Show, Don’t Tell


Our Daily Correspondent


Pio Ricci, Das bewunderte Geschenk (The Admired Gift), 1919, oil on canvas.

Recently someone gave me a book. It was a book, she said, that she knew I would love. She had read it and thought of me at once. It was a supremely kind gift. My heart sank.

There are few things more oppressive than the things you are supposed to love—books, movies, records, people—things that somehow match the shorthand you show the world and mirror back just how crudely you have caricatured yourself. When someone says I will like something, I tend to assume the something in question will be precious, tedious, and often aggressively eccentric. Sometimes I do like these things, which is the worst outcome of all.

In the case of this particular book, I already knew. This is an author who people have assumed I have loved since I learned to read. Her novels, generally set on the Upper West Side or in Greenwich Village, are populated with the youngish, Jewish bourgeoisie of the Cuisinart generation: good educations, artistic leanings, and improbable names. Sometimes they have affairs with one another; often they are surrounded by antique china. This author has a cult following.

Back when I was young and idiotic, I, like many kids, defined myself as much by my aggressive dislikes as by my preferences. It seemed important to announce not merely that I loved the Replacements, but that I also hated the Who (whom I didn’t even hate). Dismissal was so easy, so satisfying, especially compared to defending what you love. When you are in the grip of the uncertainty and self-doubt of defining who you are, attack can be an easy escape—and hard to abandon.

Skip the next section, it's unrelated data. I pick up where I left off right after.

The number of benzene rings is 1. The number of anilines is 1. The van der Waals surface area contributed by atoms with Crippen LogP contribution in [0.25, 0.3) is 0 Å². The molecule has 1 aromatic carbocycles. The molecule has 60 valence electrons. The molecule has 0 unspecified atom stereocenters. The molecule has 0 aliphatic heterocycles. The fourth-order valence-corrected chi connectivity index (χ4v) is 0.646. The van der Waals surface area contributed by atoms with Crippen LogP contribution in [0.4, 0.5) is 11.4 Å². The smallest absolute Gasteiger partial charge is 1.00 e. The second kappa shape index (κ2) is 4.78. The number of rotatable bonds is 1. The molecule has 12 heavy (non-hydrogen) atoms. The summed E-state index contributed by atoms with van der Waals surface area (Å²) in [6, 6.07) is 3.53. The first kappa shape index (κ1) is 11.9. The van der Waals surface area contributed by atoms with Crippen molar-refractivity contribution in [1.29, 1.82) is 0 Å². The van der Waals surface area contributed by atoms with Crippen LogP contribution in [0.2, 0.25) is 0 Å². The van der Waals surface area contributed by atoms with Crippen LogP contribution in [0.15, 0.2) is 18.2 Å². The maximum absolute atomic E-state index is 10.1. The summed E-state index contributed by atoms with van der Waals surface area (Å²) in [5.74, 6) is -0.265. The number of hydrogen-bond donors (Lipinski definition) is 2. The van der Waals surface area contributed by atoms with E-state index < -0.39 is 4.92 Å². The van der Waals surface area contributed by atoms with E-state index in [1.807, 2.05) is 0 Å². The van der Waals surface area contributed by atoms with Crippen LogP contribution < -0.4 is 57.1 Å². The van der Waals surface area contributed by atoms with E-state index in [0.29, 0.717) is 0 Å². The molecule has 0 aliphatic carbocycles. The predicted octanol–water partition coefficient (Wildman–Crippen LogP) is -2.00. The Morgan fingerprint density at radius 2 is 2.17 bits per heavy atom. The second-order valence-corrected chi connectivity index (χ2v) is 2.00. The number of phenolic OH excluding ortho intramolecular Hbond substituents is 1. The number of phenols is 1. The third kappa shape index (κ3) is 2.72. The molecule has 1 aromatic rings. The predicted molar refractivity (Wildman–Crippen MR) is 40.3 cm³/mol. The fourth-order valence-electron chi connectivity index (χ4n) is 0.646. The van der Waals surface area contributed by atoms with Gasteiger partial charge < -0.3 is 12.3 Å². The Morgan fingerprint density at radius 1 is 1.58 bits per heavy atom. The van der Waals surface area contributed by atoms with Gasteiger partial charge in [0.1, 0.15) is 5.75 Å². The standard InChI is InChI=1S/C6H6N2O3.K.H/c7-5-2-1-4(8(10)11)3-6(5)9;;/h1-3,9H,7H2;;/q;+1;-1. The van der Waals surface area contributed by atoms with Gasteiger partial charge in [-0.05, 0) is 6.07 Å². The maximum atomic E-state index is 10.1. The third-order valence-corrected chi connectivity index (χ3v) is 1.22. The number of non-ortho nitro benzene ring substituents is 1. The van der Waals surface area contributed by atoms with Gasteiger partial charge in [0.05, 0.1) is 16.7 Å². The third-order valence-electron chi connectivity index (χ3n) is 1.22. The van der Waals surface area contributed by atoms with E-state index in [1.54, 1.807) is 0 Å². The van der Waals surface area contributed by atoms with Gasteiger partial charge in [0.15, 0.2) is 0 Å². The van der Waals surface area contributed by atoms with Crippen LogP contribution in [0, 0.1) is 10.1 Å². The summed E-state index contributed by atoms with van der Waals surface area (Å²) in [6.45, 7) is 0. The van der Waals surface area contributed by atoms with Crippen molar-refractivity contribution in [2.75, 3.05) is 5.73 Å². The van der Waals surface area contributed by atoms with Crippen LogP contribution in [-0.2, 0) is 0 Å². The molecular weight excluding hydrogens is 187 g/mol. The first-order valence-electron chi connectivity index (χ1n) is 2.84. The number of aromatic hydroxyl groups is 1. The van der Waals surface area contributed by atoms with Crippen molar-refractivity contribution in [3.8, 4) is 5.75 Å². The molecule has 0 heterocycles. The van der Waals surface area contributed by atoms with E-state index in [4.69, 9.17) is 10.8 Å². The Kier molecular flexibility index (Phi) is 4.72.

We grow up. It gives me no pleasure nowadays to tear down anther person’s enthusiasm, still less something someone else believes I will love. How can anyone know the depths of another person? After all, if we put an itemized list of quirks and signifiers into the world—and, in the age of social media, this is often literal—like a lazy writer, can we blame anyone for reading us with as little care?

Then, too, maybe it is wrong to despise something—like a book that you’re supposed to love—for being only a part of who we are. We are all vast; we all contain multitudes, and some of them are tacky. No one is the list of quotes and likes on his Facebook page or the flippant description on his Twitter profile. But that can be part of it, too. André Maurois wrote that “in literature as in love, we are astonished at what is chosen by others.”